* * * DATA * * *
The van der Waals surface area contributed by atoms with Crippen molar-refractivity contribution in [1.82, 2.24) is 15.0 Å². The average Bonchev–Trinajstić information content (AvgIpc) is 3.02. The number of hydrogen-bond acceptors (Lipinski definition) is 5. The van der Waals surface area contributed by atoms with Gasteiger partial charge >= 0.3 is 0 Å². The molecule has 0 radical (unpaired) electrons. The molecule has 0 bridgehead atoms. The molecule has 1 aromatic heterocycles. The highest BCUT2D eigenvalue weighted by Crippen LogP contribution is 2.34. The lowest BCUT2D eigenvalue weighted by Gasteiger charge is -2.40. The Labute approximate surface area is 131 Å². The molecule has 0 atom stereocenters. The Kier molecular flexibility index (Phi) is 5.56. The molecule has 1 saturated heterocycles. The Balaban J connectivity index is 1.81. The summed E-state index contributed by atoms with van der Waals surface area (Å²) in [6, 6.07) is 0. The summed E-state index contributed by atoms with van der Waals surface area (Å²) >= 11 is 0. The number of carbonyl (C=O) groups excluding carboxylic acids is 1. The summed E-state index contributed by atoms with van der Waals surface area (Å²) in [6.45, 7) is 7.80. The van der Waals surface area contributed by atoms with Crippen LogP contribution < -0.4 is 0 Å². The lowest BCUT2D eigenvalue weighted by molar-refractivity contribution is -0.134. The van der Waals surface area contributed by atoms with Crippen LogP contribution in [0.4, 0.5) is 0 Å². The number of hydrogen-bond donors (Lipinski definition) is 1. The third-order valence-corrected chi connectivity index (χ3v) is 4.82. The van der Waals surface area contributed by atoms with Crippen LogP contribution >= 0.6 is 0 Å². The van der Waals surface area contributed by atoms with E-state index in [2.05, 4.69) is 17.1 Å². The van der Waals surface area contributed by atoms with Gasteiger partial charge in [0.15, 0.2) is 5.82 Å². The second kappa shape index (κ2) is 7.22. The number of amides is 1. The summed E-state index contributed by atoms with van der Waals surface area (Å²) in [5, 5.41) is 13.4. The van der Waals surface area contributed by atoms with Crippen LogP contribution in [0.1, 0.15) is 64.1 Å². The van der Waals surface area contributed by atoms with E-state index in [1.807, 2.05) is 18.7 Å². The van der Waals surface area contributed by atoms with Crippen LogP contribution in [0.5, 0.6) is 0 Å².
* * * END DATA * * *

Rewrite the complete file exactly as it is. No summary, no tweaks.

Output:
The van der Waals surface area contributed by atoms with Crippen molar-refractivity contribution in [1.82, 2.24) is 15.0 Å². The average Bonchev–Trinajstić information content (AvgIpc) is 3.02. The number of hydrogen-bond acceptors (Lipinski definition) is 5. The van der Waals surface area contributed by atoms with Gasteiger partial charge >= 0.3 is 0 Å². The molecule has 0 radical (unpaired) electrons. The molecule has 0 bridgehead atoms. The molecule has 1 aromatic heterocycles. The highest BCUT2D eigenvalue weighted by Crippen LogP contribution is 2.34. The lowest BCUT2D eigenvalue weighted by Gasteiger charge is -2.40. The Labute approximate surface area is 131 Å². The molecule has 0 atom stereocenters. The Kier molecular flexibility index (Phi) is 5.56. The molecule has 1 saturated heterocycles. The Balaban J connectivity index is 1.81. The summed E-state index contributed by atoms with van der Waals surface area (Å²) in [6, 6.07) is 0. The summed E-state index contributed by atoms with van der Waals surface area (Å²) >= 11 is 0. The number of carbonyl (C=O) groups excluding carboxylic acids is 1. The summed E-state index contributed by atoms with van der Waals surface area (Å²) in [6.45, 7) is 7.80. The van der Waals surface area contributed by atoms with Crippen LogP contribution < -0.4 is 0 Å². The lowest BCUT2D eigenvalue weighted by molar-refractivity contribution is -0.134. The van der Waals surface area contributed by atoms with Crippen LogP contribution in [0.4, 0.5) is 0 Å². The number of hydrogen-bond donors (Lipinski definition) is 1. The third-order valence-corrected chi connectivity index (χ3v) is 4.82. The van der Waals surface area contributed by atoms with Crippen LogP contribution >= 0.6 is 0 Å². The van der Waals surface area contributed by atoms with E-state index in [2.05, 4.69) is 17.1 Å². The van der Waals surface area contributed by atoms with Gasteiger partial charge in [0.15, 0.2) is 5.82 Å². The second kappa shape index (κ2) is 7.22. The number of amides is 1. The summed E-state index contributed by atoms with van der Waals surface area (Å²) in [5, 5.41) is 13.4. The van der Waals surface area contributed by atoms with Crippen LogP contribution in [0.1, 0.15) is 64.1 Å². The van der Waals surface area contributed by atoms with E-state index in [1.807, 2.05) is 18.7 Å². The van der Waals surface area contributed by atoms with Crippen LogP contribution in [0.5, 0.6) is 0 Å².